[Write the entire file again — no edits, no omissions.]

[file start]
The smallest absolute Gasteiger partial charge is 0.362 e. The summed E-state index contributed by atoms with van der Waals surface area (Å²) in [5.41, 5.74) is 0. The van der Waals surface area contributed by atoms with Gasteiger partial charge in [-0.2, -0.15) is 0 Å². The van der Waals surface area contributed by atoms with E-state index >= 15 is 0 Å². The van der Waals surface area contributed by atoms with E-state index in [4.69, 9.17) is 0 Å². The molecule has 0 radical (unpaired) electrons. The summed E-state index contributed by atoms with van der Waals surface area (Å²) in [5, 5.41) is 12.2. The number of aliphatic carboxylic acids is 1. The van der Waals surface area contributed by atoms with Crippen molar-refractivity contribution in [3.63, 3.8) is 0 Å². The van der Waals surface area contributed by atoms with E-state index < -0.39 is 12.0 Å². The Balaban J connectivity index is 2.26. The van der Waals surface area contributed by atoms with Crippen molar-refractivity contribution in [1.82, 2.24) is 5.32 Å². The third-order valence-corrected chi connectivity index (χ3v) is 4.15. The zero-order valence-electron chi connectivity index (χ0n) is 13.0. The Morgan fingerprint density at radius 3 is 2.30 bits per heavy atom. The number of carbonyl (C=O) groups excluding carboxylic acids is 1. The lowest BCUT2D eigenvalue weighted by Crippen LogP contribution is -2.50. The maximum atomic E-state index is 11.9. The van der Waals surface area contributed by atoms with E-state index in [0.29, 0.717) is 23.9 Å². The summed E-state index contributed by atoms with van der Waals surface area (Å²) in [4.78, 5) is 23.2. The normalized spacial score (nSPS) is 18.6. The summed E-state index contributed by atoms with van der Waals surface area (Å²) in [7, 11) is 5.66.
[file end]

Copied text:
The smallest absolute Gasteiger partial charge is 0.362 e. The summed E-state index contributed by atoms with van der Waals surface area (Å²) in [5.41, 5.74) is 0. The van der Waals surface area contributed by atoms with Gasteiger partial charge in [-0.2, -0.15) is 0 Å². The van der Waals surface area contributed by atoms with E-state index >= 15 is 0 Å². The van der Waals surface area contributed by atoms with E-state index in [4.69, 9.17) is 0 Å². The molecule has 0 radical (unpaired) electrons. The summed E-state index contributed by atoms with van der Waals surface area (Å²) in [5, 5.41) is 12.2. The number of aliphatic carboxylic acids is 1. The van der Waals surface area contributed by atoms with Crippen molar-refractivity contribution in [3.63, 3.8) is 0 Å². The van der Waals surface area contributed by atoms with E-state index < -0.39 is 12.0 Å². The Balaban J connectivity index is 2.26. The van der Waals surface area contributed by atoms with Crippen molar-refractivity contribution in [1.82, 2.24) is 5.32 Å². The third-order valence-corrected chi connectivity index (χ3v) is 4.15. The zero-order valence-electron chi connectivity index (χ0n) is 13.0. The Morgan fingerprint density at radius 3 is 2.30 bits per heavy atom. The number of carbonyl (C=O) groups excluding carboxylic acids is 1. The lowest BCUT2D eigenvalue weighted by Crippen LogP contribution is -2.50. The maximum atomic E-state index is 11.9. The van der Waals surface area contributed by atoms with E-state index in [0.29, 0.717) is 23.9 Å². The summed E-state index contributed by atoms with van der Waals surface area (Å²) in [4.78, 5) is 23.2. The normalized spacial score (nSPS) is 18.6. The summed E-state index contributed by atoms with van der Waals surface area (Å²) in [7, 11) is 5.66.